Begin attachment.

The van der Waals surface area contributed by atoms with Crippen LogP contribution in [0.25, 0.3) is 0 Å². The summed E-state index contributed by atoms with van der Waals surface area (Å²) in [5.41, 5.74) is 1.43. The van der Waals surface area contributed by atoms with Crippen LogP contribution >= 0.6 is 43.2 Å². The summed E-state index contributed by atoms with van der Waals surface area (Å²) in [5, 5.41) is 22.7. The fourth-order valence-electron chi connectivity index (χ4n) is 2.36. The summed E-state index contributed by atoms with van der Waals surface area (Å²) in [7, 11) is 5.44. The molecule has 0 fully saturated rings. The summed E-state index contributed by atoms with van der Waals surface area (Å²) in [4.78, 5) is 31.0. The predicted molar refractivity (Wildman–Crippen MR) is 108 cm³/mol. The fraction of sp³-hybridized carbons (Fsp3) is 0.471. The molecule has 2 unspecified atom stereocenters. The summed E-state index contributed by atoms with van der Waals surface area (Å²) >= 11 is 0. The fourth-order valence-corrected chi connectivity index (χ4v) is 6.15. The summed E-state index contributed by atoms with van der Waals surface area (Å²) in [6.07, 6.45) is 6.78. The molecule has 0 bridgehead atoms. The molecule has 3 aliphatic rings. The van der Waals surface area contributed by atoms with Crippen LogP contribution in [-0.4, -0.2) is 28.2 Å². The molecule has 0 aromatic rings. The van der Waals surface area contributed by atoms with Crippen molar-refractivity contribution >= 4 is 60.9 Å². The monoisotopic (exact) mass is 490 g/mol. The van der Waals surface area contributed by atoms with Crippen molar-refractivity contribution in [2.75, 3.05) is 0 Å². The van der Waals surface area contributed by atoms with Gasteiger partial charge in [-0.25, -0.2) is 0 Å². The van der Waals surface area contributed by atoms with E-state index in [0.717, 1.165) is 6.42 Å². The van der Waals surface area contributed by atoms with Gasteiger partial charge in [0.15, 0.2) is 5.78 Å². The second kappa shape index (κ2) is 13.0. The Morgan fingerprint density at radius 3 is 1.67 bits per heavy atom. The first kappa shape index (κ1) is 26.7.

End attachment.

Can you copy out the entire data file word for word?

The van der Waals surface area contributed by atoms with Crippen LogP contribution in [0.25, 0.3) is 0 Å². The summed E-state index contributed by atoms with van der Waals surface area (Å²) in [5.41, 5.74) is 1.43. The van der Waals surface area contributed by atoms with Crippen LogP contribution >= 0.6 is 43.2 Å². The summed E-state index contributed by atoms with van der Waals surface area (Å²) in [5, 5.41) is 22.7. The fourth-order valence-electron chi connectivity index (χ4n) is 2.36. The summed E-state index contributed by atoms with van der Waals surface area (Å²) in [7, 11) is 5.44. The molecule has 0 fully saturated rings. The summed E-state index contributed by atoms with van der Waals surface area (Å²) in [4.78, 5) is 31.0. The predicted molar refractivity (Wildman–Crippen MR) is 108 cm³/mol. The fraction of sp³-hybridized carbons (Fsp3) is 0.471. The molecule has 2 unspecified atom stereocenters. The summed E-state index contributed by atoms with van der Waals surface area (Å²) >= 11 is 0. The fourth-order valence-corrected chi connectivity index (χ4v) is 6.15. The summed E-state index contributed by atoms with van der Waals surface area (Å²) in [6.07, 6.45) is 6.78. The molecule has 0 bridgehead atoms. The molecule has 3 aliphatic rings. The van der Waals surface area contributed by atoms with Crippen LogP contribution in [-0.4, -0.2) is 28.2 Å². The molecule has 0 aromatic rings. The van der Waals surface area contributed by atoms with Crippen molar-refractivity contribution >= 4 is 60.9 Å². The monoisotopic (exact) mass is 490 g/mol. The van der Waals surface area contributed by atoms with Crippen molar-refractivity contribution in [2.75, 3.05) is 0 Å². The van der Waals surface area contributed by atoms with Gasteiger partial charge in [-0.25, -0.2) is 0 Å². The van der Waals surface area contributed by atoms with E-state index in [0.717, 1.165) is 6.42 Å². The van der Waals surface area contributed by atoms with Gasteiger partial charge in [0.15, 0.2) is 5.78 Å². The second kappa shape index (κ2) is 13.0. The Morgan fingerprint density at radius 3 is 1.67 bits per heavy atom. The first kappa shape index (κ1) is 26.7.